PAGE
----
Former Secretary of Defense Donald Rumsfeld has been stripped of legal immunity for acts of torture against US citizens authorized while he was in office. The 7th Circuit made the ruling in the case of two American contractors who were tortured by the US military in Iraq after uncovering a smuggling ring within an Iraqi security company. The company was under contract to the Department of Defense. The company was assisting Iraqi insurgent groups in the “mass acquisition” of American weapons. The ruling comes as Rumsfeld begins his book tour with a visit to Boston on Monday, September 26, and as new, uncensored photos of Abu Ghraib spark fresh outrage across Internet. Awareness is growing that Bush-era crimes went far beyond mere waterboarding.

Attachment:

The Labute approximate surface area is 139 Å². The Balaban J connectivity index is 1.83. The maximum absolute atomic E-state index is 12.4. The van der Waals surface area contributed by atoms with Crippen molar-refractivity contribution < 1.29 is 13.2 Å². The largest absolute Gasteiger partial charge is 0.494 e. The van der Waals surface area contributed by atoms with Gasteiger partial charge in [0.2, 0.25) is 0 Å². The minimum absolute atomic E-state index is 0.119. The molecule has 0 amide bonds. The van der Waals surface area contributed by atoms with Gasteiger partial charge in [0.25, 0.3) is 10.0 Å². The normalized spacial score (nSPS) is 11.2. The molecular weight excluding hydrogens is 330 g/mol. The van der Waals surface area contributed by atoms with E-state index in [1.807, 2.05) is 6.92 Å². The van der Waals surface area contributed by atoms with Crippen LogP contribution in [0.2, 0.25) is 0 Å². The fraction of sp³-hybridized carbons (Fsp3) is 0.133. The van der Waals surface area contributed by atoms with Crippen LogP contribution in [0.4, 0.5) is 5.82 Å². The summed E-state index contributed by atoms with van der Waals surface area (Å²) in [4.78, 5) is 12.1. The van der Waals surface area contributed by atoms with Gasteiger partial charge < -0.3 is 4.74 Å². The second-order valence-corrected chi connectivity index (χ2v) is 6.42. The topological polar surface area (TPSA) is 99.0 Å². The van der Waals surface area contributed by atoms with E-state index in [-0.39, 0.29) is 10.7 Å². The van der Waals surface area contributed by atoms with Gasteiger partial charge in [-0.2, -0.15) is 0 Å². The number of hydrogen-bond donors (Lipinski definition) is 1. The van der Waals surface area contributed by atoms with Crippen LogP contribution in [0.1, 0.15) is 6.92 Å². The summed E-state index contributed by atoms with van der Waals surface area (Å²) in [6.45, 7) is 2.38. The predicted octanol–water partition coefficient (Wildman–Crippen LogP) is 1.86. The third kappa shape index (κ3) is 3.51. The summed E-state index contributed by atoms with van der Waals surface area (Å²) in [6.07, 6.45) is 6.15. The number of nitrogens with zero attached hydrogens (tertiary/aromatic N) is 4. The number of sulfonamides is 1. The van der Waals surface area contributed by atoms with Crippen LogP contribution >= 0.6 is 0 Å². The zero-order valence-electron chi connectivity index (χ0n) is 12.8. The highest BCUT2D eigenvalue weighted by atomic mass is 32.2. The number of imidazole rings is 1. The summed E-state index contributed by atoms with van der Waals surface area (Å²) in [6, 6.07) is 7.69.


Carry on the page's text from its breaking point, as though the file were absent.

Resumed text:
Torture Room, Abu Ghraib
Vancouver lawyer Gail Davidson seeks Dick Cheney’s arrest
By Carlito Pablo The Straight
Ex–vice president Dick Cheney may receive a rude welcome in Vancouver.
Dick Cheney is coming to town on September 26 to promote his book In My Time: A Personal and Political Memoir. But Vancouver lawyer Gail Davidson has other plans for one of the most controversial figures of the modern era, a powerful man who publicly admitted having allowed torture.
The cofounder of the international group Lawyers Against the War wants the government of Canada either to bar the former U.S. vice president from entering the country or, if he’s allowed in, to arrest and prosecute him for torture, war offences, and crimes against humanity. And if Canada isn’t keen on punishing the ex–vice president to former president George W. Bush, Davidson argues, then it should extradite Cheney to a country that is willing and able to prosecute him.